Thursday, November 18, 2010
Book Four of the 7 Fantabulous Re-Reads: American Psycho
In American Psycho, author Bret Easton Ellis introduces us to Patrick Bateman, a well-to-do Wall Street businessman who hangs with other equally boring yuppies and has an affection for Peter Gabriel and Huey Lewis and the News. Patrick is engaged to Evelyn, a woman who he doesn't really care for, and who he suspects is having an affair with his friend. Patrick, Evelyn and their friends spend their nights trying to get into the newest clubs and restaurants, flaunting their wealth and snorting cocaine in bathrooms. While to others Patrick appears to be just another rich guy enjoying life, he spends his nights as a serial killer and having obsessive compulsive tendencies to be absolutely perfect in every way.
It takes a long while before the actual murders start, but throughout the first half of the novel Patrick makes comments to his friends about being a psychopath, but his friends always misunderstand what he's saying or think he's being funny. Patrick has affairs with random women, and it's with these women that he acts out his sick desires, including toture, cannibalism and mutilation. As his ability to keep his public and personal lives separate, Patrick begins to lose control.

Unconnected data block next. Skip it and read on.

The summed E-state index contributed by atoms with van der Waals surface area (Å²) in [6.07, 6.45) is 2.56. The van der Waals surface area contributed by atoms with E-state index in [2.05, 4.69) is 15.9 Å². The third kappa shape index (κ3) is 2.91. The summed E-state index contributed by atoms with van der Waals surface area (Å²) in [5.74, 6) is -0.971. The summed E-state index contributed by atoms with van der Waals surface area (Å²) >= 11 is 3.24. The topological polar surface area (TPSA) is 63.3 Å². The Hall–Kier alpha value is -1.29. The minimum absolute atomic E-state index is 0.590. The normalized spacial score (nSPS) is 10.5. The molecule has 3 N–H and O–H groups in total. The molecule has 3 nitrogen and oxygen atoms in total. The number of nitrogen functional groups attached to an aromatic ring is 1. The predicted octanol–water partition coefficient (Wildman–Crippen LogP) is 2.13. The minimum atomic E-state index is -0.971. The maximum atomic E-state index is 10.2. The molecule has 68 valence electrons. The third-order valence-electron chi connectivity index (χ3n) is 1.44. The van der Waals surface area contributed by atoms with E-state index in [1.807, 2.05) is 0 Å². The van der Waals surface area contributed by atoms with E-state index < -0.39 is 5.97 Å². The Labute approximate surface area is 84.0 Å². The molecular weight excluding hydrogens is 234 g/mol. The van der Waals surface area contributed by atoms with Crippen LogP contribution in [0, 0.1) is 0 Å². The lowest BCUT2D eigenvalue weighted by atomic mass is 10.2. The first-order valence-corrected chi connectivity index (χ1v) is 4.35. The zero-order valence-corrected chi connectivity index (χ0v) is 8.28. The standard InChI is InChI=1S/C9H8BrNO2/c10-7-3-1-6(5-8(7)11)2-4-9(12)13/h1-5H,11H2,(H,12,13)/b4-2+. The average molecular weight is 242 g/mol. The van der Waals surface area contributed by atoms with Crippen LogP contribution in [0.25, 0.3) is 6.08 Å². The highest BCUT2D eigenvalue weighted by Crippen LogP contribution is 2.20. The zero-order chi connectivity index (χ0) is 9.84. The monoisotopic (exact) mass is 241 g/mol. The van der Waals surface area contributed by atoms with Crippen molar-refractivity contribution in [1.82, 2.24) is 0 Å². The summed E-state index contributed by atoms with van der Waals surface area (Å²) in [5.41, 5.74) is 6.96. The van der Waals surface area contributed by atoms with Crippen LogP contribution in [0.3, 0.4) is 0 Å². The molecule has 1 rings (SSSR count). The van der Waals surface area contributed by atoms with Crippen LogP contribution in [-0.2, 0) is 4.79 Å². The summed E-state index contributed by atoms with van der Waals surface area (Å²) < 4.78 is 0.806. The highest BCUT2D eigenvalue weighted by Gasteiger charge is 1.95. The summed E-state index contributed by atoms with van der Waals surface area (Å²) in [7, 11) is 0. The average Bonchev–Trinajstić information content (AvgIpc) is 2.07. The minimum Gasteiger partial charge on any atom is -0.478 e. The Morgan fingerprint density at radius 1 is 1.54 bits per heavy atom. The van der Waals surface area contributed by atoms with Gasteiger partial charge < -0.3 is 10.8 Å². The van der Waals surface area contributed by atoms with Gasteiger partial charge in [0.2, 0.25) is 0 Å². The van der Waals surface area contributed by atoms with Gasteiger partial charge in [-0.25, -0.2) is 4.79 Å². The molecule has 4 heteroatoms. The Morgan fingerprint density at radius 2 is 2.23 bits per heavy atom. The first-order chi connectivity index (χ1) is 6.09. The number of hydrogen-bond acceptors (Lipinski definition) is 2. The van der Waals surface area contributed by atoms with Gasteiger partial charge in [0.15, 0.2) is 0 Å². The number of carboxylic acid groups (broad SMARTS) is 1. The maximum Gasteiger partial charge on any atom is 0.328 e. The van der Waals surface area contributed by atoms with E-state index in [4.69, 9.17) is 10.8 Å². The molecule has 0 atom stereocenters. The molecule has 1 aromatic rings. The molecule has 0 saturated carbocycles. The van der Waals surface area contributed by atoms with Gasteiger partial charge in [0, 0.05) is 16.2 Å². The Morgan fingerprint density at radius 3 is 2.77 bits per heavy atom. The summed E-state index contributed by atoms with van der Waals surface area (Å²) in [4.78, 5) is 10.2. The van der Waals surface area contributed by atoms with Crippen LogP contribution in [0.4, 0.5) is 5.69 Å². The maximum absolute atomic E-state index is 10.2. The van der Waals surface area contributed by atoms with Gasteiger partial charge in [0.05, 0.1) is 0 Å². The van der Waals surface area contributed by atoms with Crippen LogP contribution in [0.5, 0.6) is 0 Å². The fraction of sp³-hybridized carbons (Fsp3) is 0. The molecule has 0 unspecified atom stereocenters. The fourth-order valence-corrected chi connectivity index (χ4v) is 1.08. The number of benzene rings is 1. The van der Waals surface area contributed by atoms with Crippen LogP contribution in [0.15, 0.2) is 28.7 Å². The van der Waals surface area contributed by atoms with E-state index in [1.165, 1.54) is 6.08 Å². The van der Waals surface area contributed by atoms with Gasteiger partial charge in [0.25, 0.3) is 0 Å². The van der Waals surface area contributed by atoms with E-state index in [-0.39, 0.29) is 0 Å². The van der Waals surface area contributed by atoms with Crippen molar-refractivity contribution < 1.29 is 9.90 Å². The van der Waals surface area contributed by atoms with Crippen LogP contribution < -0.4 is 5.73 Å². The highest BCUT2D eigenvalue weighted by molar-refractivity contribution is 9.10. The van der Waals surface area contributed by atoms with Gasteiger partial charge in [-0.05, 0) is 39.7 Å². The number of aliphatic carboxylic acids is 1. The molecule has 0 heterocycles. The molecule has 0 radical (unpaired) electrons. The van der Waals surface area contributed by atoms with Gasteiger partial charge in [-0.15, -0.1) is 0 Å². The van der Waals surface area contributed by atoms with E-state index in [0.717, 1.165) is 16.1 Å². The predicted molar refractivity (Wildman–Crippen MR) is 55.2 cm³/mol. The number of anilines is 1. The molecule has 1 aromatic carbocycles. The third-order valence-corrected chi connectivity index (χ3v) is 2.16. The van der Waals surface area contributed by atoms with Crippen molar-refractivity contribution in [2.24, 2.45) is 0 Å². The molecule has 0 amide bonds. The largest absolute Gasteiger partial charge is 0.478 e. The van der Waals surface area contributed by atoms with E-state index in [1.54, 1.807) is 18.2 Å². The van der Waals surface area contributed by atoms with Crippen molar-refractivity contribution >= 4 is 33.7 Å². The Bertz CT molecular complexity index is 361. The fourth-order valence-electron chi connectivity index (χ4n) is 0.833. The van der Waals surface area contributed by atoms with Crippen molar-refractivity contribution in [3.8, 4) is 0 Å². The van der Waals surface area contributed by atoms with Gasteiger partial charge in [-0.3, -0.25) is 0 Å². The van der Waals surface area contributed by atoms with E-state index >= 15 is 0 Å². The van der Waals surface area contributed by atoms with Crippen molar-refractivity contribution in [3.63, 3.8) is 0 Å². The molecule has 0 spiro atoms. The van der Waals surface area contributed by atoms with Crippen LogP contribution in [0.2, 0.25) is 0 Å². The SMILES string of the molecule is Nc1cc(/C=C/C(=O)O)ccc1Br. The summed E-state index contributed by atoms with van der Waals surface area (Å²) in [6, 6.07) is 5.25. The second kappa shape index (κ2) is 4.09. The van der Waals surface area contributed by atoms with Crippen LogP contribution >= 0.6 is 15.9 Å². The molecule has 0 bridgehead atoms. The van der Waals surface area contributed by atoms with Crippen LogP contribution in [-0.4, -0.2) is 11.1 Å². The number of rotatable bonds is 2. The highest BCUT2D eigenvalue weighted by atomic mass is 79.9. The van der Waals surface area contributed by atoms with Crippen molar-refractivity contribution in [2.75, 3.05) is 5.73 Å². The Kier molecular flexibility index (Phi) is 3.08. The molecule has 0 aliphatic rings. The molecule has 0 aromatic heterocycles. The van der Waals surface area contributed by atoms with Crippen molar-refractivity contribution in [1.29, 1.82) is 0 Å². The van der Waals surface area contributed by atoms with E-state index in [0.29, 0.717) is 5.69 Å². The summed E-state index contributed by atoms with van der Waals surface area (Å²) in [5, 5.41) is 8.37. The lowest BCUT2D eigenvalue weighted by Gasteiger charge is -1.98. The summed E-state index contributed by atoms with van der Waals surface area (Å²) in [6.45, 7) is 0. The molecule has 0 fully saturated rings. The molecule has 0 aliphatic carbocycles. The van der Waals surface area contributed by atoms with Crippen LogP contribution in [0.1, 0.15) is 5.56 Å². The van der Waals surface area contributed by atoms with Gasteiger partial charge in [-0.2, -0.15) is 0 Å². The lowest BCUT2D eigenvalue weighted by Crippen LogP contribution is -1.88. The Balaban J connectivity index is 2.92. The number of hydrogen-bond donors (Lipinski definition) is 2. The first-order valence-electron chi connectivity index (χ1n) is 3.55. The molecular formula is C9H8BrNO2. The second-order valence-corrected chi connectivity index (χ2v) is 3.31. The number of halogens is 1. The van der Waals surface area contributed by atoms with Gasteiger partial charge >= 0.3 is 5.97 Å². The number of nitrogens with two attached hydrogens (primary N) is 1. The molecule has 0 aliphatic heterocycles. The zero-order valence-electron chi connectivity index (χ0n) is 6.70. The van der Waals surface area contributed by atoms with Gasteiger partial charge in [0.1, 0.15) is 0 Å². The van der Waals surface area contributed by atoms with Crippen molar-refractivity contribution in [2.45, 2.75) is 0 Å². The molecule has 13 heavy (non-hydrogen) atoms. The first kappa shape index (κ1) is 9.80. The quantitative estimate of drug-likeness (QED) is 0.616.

I think maybe I'm in too jolly of a mood, and because of that I sort of just robotically read through the novel this time around. I didn't really invest too much feeling in it, which is strange for me, especially since this story is so disturbing. After publishing American Psycho, Ellis received a great deal of complaints, and "concerned" groups even tried having the book banned in various cities. Although yhr novel contains some truly dark and awful content, Ellis' ability to create such a complex character is deserving of at least the same courtesy as Stephen King.
Up Next: The Great Gatsby by F. Scott Fitzgerald